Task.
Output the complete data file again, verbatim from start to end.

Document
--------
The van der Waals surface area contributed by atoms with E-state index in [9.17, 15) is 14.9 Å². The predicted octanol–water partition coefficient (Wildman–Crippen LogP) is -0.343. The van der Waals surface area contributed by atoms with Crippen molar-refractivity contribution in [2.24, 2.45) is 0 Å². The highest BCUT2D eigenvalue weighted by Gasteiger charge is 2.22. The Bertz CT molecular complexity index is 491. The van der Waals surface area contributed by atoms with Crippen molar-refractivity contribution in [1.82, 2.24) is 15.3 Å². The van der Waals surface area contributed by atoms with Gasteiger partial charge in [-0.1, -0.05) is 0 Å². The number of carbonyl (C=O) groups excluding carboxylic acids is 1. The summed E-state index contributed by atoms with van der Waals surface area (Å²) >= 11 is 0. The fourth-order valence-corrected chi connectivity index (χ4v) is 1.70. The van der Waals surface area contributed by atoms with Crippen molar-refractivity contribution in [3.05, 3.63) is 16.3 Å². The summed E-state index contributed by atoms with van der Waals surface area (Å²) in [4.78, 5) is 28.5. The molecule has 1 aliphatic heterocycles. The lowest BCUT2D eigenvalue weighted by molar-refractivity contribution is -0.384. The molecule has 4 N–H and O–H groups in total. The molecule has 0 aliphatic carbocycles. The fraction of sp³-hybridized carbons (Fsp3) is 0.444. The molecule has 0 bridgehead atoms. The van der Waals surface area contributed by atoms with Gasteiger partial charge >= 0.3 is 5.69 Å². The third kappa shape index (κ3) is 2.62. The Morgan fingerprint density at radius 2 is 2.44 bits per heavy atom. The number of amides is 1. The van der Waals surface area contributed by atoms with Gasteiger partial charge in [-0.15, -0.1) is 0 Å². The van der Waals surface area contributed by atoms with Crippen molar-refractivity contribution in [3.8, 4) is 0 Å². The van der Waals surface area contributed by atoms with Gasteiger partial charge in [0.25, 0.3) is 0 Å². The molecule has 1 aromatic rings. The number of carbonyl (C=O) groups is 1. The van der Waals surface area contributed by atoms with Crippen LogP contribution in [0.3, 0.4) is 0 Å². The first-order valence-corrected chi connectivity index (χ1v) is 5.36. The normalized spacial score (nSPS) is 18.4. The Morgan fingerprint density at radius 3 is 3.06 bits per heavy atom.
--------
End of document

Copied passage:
The van der Waals surface area contributed by atoms with E-state index in [9.17, 15) is 14.9 Å². The predicted octanol–water partition coefficient (Wildman–Crippen LogP) is -0.343. The van der Waals surface area contributed by atoms with Crippen molar-refractivity contribution in [2.24, 2.45) is 0 Å². The highest BCUT2D eigenvalue weighted by Gasteiger charge is 2.22. The Bertz CT molecular complexity index is 491. The van der Waals surface area contributed by atoms with Crippen molar-refractivity contribution in [1.82, 2.24) is 15.3 Å². The van der Waals surface area contributed by atoms with Gasteiger partial charge in [-0.1, -0.05) is 0 Å². The number of carbonyl (C=O) groups excluding carboxylic acids is 1. The summed E-state index contributed by atoms with van der Waals surface area (Å²) >= 11 is 0. The fourth-order valence-corrected chi connectivity index (χ4v) is 1.70. The van der Waals surface area contributed by atoms with Crippen molar-refractivity contribution in [3.05, 3.63) is 16.3 Å². The summed E-state index contributed by atoms with van der Waals surface area (Å²) in [4.78, 5) is 28.5. The molecule has 1 aliphatic heterocycles. The lowest BCUT2D eigenvalue weighted by molar-refractivity contribution is -0.384. The molecule has 4 N–H and O–H groups in total. The molecule has 0 aliphatic carbocycles. The fraction of sp³-hybridized carbons (Fsp3) is 0.444. The molecule has 0 bridgehead atoms. The van der Waals surface area contributed by atoms with Gasteiger partial charge >= 0.3 is 5.69 Å². The third kappa shape index (κ3) is 2.62. The Morgan fingerprint density at radius 2 is 2.44 bits per heavy atom. The number of amides is 1. The van der Waals surface area contributed by atoms with Gasteiger partial charge in [-0.15, -0.1) is 0 Å². The van der Waals surface area contributed by atoms with Crippen molar-refractivity contribution in [3.8, 4) is 0 Å². The van der Waals surface area contributed by atoms with Gasteiger partial charge in [0.25, 0.3) is 0 Å². The molecule has 1 aromatic rings. The number of carbonyl (C=O) groups is 1. The van der Waals surface area contributed by atoms with Crippen LogP contribution in [0.3, 0.4) is 0 Å². The first-order valence-corrected chi connectivity index (χ1v) is 5.36. The normalized spacial score (nSPS) is 18.4. The Morgan fingerprint density at radius 3 is 3.06 bits per heavy atom.